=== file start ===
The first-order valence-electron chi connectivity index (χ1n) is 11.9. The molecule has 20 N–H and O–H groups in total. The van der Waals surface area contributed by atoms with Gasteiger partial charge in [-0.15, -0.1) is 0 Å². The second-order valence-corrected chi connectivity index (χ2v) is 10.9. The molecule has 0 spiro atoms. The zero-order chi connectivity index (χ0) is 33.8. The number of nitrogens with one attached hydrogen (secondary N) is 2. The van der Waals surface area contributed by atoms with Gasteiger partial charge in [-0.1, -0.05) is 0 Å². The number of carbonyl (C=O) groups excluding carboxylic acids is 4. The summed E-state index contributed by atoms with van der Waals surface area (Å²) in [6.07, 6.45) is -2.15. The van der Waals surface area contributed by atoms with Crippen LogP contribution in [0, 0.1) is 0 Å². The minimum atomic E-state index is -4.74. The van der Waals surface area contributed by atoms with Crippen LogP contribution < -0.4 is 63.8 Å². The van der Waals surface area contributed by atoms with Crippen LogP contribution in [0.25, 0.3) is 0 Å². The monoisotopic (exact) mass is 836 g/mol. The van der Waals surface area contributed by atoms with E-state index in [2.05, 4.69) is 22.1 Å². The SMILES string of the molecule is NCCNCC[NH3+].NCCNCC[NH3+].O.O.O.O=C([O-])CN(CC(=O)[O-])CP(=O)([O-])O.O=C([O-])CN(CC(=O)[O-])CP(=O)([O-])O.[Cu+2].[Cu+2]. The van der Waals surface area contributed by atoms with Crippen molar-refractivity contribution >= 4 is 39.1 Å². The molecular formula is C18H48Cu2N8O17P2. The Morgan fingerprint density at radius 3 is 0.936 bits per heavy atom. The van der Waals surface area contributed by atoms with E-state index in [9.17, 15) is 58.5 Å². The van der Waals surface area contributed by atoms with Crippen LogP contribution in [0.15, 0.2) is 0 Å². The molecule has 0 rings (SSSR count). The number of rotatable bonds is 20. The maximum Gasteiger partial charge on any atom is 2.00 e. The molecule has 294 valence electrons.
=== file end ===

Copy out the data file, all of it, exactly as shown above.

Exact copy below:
The first-order valence-electron chi connectivity index (χ1n) is 11.9. The molecule has 20 N–H and O–H groups in total. The van der Waals surface area contributed by atoms with Gasteiger partial charge in [-0.15, -0.1) is 0 Å². The second-order valence-corrected chi connectivity index (χ2v) is 10.9. The molecule has 0 spiro atoms. The zero-order chi connectivity index (χ0) is 33.8. The number of nitrogens with one attached hydrogen (secondary N) is 2. The van der Waals surface area contributed by atoms with Gasteiger partial charge in [-0.1, -0.05) is 0 Å². The number of carbonyl (C=O) groups excluding carboxylic acids is 4. The summed E-state index contributed by atoms with van der Waals surface area (Å²) in [6.07, 6.45) is -2.15. The van der Waals surface area contributed by atoms with Crippen LogP contribution in [0, 0.1) is 0 Å². The minimum atomic E-state index is -4.74. The van der Waals surface area contributed by atoms with Crippen LogP contribution < -0.4 is 63.8 Å². The van der Waals surface area contributed by atoms with Crippen LogP contribution in [0.25, 0.3) is 0 Å². The monoisotopic (exact) mass is 836 g/mol. The van der Waals surface area contributed by atoms with E-state index in [2.05, 4.69) is 22.1 Å². The SMILES string of the molecule is NCCNCC[NH3+].NCCNCC[NH3+].O.O.O.O=C([O-])CN(CC(=O)[O-])CP(=O)([O-])O.O=C([O-])CN(CC(=O)[O-])CP(=O)([O-])O.[Cu+2].[Cu+2]. The van der Waals surface area contributed by atoms with Crippen molar-refractivity contribution >= 4 is 39.1 Å². The molecular formula is C18H48Cu2N8O17P2. The Morgan fingerprint density at radius 3 is 0.936 bits per heavy atom. The van der Waals surface area contributed by atoms with E-state index in [9.17, 15) is 58.5 Å². The van der Waals surface area contributed by atoms with Crippen LogP contribution in [0.15, 0.2) is 0 Å². The molecule has 0 rings (SSSR count). The number of rotatable bonds is 20. The maximum Gasteiger partial charge on any atom is 2.00 e. The molecule has 294 valence electrons.